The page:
Guest / Limited Access /

The Catholic Catechism sums up an ethical imperative that all Christians can agree with: "Access to employment and to professions must be open to all without unjust discrimination: men and women, healthy and disabled, natives and immigrants."

Among the labor-related legal actions against Wal-Mart is a class-action racial discrimination lawsuit, but the case most occupying Wal-Mart's legal teams accuses the retailer of systematic sex discrimination. Four of the six named plaintiffs are evangelical women.

The lead plaintiff, Betty Dukes, an ordained minister who until recently served in a Northern Baptist church, claims Wal-Mart denied her training and promotion opportunities that it offered to men. The 54-year-old Dukes told ct she decided to challenge Wal-Mart for the same reason she once led a campaign to persuade a gas station convenience store to put covers over pornographic magazines: As a gospel preacher, she feels compelled to stand up against injustice.

"When I felt unfairly treated, my religious belief allowed me to deal with the situation and not lose my perspective—not become belligerent," Dukes says. "Because of my religious upbringing and training, I disciplined myself to know that in a course of due time, you can work out many things to your advantage."

Dukes's role as an associate minister at St. Mark Baptist Church in Pittsburgh, California, was unpaid (she recently left over a leadership election dispute), and she worked as a cashier at Wal-Mart until carpal tunnel syndrome forced her into her current job as a greeter. Speaking by telephone on her lunch break, she said that in the 1990s she felt she had a right to realize her potential.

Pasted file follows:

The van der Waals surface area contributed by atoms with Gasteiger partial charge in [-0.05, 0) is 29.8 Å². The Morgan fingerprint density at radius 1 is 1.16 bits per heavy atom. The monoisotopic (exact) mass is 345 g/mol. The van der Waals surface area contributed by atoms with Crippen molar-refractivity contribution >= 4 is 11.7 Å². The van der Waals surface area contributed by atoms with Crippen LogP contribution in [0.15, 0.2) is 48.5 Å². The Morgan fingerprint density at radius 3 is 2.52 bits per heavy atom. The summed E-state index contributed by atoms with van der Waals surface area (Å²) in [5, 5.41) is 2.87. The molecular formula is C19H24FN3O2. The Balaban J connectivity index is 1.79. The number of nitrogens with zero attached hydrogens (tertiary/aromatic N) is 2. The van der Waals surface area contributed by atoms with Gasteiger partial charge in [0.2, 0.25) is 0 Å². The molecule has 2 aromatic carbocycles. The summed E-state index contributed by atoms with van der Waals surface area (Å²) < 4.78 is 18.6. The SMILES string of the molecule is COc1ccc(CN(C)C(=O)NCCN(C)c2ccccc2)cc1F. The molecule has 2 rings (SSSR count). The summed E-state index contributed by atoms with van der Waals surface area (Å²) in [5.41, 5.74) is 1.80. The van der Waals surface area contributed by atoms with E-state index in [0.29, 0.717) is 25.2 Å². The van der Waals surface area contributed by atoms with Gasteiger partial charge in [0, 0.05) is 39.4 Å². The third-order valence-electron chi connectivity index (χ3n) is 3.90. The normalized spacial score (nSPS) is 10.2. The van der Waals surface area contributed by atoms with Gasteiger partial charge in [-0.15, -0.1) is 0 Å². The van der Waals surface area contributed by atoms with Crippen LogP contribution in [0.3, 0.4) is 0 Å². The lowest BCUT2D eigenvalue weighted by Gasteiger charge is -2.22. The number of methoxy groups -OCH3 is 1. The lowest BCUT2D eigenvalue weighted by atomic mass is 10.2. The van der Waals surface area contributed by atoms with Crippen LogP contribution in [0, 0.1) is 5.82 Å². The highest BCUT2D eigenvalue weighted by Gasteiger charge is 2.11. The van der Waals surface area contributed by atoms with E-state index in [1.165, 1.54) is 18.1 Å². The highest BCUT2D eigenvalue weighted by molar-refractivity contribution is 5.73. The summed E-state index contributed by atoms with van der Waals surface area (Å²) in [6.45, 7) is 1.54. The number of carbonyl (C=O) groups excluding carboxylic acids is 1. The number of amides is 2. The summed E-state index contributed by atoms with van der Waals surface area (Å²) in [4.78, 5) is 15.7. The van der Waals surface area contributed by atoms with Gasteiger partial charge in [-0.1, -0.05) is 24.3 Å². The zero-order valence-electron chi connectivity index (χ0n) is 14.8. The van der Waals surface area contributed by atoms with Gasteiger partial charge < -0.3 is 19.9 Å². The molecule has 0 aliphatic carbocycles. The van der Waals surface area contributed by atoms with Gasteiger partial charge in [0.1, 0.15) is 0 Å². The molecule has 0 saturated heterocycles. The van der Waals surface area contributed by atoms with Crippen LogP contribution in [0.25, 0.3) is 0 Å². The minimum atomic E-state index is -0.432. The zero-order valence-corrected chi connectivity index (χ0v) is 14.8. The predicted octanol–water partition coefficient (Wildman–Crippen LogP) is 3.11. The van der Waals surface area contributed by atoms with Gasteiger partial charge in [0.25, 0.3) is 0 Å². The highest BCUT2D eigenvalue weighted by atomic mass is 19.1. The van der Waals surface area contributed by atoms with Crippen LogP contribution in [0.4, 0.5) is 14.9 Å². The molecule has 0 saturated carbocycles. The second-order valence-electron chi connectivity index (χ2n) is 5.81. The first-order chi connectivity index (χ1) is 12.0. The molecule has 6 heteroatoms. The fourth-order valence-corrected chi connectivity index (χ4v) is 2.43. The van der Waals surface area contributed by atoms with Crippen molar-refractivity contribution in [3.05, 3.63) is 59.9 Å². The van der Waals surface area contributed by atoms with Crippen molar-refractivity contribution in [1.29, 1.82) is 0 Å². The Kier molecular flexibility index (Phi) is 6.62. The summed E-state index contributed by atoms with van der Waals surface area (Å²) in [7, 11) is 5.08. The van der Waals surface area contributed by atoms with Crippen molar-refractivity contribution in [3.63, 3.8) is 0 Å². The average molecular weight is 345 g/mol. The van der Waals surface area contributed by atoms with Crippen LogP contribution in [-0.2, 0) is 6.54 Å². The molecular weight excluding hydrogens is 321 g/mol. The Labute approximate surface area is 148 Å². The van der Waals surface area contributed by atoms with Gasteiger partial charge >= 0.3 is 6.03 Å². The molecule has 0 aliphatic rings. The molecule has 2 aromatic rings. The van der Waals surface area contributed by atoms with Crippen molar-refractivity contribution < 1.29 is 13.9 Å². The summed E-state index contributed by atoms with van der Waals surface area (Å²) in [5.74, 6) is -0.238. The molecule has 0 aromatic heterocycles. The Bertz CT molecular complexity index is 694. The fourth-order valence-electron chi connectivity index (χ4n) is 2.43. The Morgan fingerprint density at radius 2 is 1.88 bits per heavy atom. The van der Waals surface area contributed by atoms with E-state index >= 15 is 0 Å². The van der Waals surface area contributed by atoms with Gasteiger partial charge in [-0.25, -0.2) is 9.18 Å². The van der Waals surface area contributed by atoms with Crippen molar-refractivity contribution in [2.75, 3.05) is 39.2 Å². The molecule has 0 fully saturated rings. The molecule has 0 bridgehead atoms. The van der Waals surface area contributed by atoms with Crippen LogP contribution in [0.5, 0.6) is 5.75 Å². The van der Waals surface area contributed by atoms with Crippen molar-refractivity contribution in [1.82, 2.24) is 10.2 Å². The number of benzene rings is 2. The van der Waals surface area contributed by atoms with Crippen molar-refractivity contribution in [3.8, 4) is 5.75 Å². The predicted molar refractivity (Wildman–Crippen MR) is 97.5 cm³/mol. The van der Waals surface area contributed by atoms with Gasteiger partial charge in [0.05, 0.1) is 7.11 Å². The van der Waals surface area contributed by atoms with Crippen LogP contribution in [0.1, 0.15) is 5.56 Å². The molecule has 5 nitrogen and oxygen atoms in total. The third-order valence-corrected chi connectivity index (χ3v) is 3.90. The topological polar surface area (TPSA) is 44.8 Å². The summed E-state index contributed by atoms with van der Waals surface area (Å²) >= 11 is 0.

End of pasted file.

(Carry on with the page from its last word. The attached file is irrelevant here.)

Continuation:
"I saw myself as trainable, but I saw myself not getting the training," ...

Subscriber access only You have reached the end of this Article Preview

To continue reading, subscribe now. Subscribers have full digital access.

Read These NextSee Our Latest
RecommendedIs It Robbing God to Tithe on Your After-Tax (Not Gross) Income?
Is It Robbing God to Tithe on Your After-Tax (Not Gross) Income?
The Israelites were never subject to withholding upward of 15 percent.
TrendingMelinda Gates: ‘I’m Living Out My Faith in Action’
Melinda Gates: ‘I’m Living Out My Faith in Action’
One of the wealthiest and most controversial women in the world believes that all lives have equal value. She’s willing to spend $3.6 billion a year to prove her point.
Editor's PickHow to Protect Endangered Religious Groups You Admire
How to Protect Endangered Religious Groups You Admire
When religious liberty and billions of dollars for the poor and oppressed are threatened.
Comments
Christianity Today
Women Against Wal-Mart
hide thisAccess The Archives

In the Archives

April 2005

To continue reading, subscribe now for full print and digital access.